PHU QUOC, VIETNAM — Nguyen Thi Tinh draws a sample of her 2006 vintage from a wooden vat, inhales deeply, and dips her finger into the golden-brown liquid. The verdict? A sharp nose. Nice warm hues. And the taste is, well, sour, salty, and unmistakably fishy.
What cognac is to France, so the pungent, fermented fish sauce in Ms. Tinh's vats is to Vietnam: A national treasure that shouldn't be produced anywhere else. And everyone agrees that the best fish sauce, or nuoc mam, comes from the island of Phu Quoc. The islanders use only top-grade black anchovies, natural inputs, and traditional storage methods to make their sauce, as they have done for a century or more.
Wherever you travel in Vietnam, you're never too far from a bottle of fish sauce. It's a protein-rich staple of the cuisine, and a constant companion to any savory dish. Other Southeast Asian countries like Thailand and Cambodia produce their own sauces, but nobody does it quite like the Vietnamese.
"Every morsel that people put in their mouths is either cooked in fish sauce or dipped in it," says Ashok Mittal, vice- president of Unilever Vietnam's food division, which sells fish sauce from Phu Quoc under its German subsidiary, Knorr.
But Phu Quoc is changing, and so is the fish-sauce industry. Until the 1980s, when Vietnam began to tinker with its socialist economy, producers sold their sauce to the government at a fixed price. Private traders then took over. As demand increased, more families entered the business. Today, there are more than 80 producers on the island.
Producers began to complain, though, that traders on the mainland were diluting their premium product with low-grade fish sauce and passing off the result as Phu Quoc sauce. Eventually, Vietnam's government took notice. In 2001, it ruled that only sauce produced and bottled on Phu Quoc could use the island's name, giving it the kind of territorial copyright that European wines and cheeses enjoy.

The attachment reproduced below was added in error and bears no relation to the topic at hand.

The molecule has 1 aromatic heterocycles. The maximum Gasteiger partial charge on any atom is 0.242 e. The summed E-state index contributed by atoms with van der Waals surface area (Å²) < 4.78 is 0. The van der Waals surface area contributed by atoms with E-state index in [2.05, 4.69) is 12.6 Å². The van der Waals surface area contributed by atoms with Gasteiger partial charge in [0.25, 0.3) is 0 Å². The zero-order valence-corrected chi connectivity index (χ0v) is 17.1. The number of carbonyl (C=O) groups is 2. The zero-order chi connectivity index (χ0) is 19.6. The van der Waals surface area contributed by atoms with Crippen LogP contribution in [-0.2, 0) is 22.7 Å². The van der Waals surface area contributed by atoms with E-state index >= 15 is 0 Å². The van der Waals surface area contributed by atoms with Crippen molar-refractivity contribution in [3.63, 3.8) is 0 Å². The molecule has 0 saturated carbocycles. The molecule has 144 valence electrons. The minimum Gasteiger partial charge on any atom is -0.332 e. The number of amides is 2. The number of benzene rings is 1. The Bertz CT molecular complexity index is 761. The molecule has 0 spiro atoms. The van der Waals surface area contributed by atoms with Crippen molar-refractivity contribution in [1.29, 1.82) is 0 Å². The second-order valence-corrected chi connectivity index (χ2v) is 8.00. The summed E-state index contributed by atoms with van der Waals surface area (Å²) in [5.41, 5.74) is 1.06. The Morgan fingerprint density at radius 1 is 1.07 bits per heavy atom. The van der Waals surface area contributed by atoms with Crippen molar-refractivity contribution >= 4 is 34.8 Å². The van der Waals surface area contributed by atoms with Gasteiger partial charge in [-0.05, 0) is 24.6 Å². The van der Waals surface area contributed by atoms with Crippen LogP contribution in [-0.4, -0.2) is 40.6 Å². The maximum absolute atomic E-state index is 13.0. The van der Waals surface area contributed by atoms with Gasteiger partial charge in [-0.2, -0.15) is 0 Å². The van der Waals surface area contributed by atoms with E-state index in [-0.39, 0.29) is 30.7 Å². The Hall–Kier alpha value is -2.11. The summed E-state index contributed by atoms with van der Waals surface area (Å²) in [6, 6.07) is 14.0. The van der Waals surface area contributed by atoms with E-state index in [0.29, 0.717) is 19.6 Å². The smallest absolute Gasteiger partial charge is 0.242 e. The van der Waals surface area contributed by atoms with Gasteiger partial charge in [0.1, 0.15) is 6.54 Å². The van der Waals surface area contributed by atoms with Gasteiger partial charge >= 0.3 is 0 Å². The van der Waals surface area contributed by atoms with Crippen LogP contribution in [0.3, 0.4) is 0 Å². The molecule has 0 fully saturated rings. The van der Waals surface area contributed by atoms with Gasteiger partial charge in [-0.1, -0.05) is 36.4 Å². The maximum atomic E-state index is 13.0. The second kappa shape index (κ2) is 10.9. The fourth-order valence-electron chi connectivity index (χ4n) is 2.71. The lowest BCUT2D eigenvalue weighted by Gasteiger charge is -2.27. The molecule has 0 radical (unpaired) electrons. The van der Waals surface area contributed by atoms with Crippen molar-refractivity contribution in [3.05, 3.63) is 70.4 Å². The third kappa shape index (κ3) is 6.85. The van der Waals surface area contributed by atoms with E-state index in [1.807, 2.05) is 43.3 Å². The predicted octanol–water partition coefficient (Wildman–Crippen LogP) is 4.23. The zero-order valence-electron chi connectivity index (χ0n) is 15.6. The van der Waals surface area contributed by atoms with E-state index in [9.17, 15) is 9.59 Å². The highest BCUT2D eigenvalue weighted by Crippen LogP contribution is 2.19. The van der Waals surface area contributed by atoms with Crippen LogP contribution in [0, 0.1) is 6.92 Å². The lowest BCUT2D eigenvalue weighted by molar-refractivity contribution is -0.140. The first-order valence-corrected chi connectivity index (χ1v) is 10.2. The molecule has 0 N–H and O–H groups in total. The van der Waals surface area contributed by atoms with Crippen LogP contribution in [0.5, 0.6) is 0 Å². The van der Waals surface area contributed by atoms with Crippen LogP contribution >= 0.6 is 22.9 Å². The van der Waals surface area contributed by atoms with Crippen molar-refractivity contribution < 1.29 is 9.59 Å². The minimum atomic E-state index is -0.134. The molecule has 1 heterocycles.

Enter Mr. Mittal's Unilever, an Anglo-Dutch consumer-brand company. Unilever built a $1 million bottling plant on Phu Quoc in 2002 and began selling Knorr-branded fish sauce in Vietnam. The move upset some traditionalists who asked why a multinational was marketing a national treasure, but producers saw a way to get better returns from their sauce.
"Knorr is the first attempt to brand a commodity that's like salt and sugar in Vietnam. It's so integral to daily life," says Mittal.
Today, about one-third of the island's top-grade sauce, or 2,500 tons, is sold under the Knorr brand in Vietnam. But the government hasn't kept up its end of the bargain, says Mittal, as companies that buy in bulk and bottle on the mainland continue to use the Phu Quoc name.
The industry also faces the issue of sustainability. Fishermen are finding it harder to catch the prized black anchovies in the waters around Phu Quoc and are forced to sail further afield. "We have so many fish- sauce manufacturers. I think in future it will be hard to find enough supply" of fish, says Pham Huynh Quoc, who inherited a medium-sized sauce business from his mother.
But there's a new game in town: tourism. In recent years, as newly affluent Vietnamese take more vacations, beachfront property on Phu Quoc is being turned into resorts. The island is abuzz with rumors of foreign investors snapping up land, and local officials are promoting Phu Quoc as the next big destination for holidaymakers in Southeast Asia.
Both Mr. Quoc and Tinh have joined the rush by opening their own hotels, where guests can also buy bottles of private-brand sauce. Both hotels are close to the beach – and far from the pungent vats of fermenting fish.
Inside the open-air warehouse where the sauce is prepared, dozens of tall wooden vats march along the concrete floor. The handmade vats are 10-ft in diameter and can hold several tons of tiny, briny anchovies, which the boats haul in from in the waters off Phu Quoc. For every three tons of fish, a ton of sea salt is added, before the container is sealed at the top. After one year of fermentation, the first extract is sampled – a process that is akin to the first pressing of olive oil.
Traditionally, this is women's work. "Every housewife here knows how to make fish sauce. The husband would go out to fish, and the women would stay home and make the sauce," Tinh says.